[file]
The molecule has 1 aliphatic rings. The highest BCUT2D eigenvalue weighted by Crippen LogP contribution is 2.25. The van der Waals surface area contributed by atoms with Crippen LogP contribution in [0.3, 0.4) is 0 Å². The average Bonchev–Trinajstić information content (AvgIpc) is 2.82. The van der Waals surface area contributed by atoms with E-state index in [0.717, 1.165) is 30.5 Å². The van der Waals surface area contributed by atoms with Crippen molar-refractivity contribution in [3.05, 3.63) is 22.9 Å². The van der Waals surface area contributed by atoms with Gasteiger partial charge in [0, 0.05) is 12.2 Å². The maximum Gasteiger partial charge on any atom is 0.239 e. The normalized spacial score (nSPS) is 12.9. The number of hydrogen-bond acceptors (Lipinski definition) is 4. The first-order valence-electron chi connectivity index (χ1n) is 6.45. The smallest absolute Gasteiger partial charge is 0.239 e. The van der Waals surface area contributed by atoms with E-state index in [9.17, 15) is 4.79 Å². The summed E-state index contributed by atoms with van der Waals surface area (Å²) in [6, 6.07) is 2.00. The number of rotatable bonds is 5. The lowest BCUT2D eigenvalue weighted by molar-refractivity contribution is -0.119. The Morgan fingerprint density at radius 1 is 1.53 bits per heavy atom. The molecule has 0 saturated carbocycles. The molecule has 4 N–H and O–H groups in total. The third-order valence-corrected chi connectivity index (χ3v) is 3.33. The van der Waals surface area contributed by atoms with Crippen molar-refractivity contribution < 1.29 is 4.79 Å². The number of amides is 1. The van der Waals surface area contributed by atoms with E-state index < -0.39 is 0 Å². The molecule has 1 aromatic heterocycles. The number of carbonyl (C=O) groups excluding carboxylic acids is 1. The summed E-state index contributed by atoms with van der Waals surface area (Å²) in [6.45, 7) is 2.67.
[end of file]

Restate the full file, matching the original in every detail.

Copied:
The molecule has 1 aliphatic rings. The highest BCUT2D eigenvalue weighted by Crippen LogP contribution is 2.25. The van der Waals surface area contributed by atoms with Crippen LogP contribution in [0.3, 0.4) is 0 Å². The average Bonchev–Trinajstić information content (AvgIpc) is 2.82. The van der Waals surface area contributed by atoms with E-state index in [0.717, 1.165) is 30.5 Å². The van der Waals surface area contributed by atoms with Crippen molar-refractivity contribution in [3.05, 3.63) is 22.9 Å². The van der Waals surface area contributed by atoms with Gasteiger partial charge in [0, 0.05) is 12.2 Å². The maximum Gasteiger partial charge on any atom is 0.239 e. The normalized spacial score (nSPS) is 12.9. The number of hydrogen-bond acceptors (Lipinski definition) is 4. The first-order valence-electron chi connectivity index (χ1n) is 6.45. The smallest absolute Gasteiger partial charge is 0.239 e. The van der Waals surface area contributed by atoms with E-state index in [9.17, 15) is 4.79 Å². The summed E-state index contributed by atoms with van der Waals surface area (Å²) in [6, 6.07) is 2.00. The number of rotatable bonds is 5. The lowest BCUT2D eigenvalue weighted by molar-refractivity contribution is -0.119. The Morgan fingerprint density at radius 1 is 1.53 bits per heavy atom. The molecule has 0 saturated carbocycles. The molecule has 4 N–H and O–H groups in total. The third-order valence-corrected chi connectivity index (χ3v) is 3.33. The van der Waals surface area contributed by atoms with Crippen molar-refractivity contribution < 1.29 is 4.79 Å². The number of amides is 1. The van der Waals surface area contributed by atoms with E-state index < -0.39 is 0 Å². The molecule has 1 aromatic heterocycles. The number of carbonyl (C=O) groups excluding carboxylic acids is 1. The summed E-state index contributed by atoms with van der Waals surface area (Å²) in [6.45, 7) is 2.67.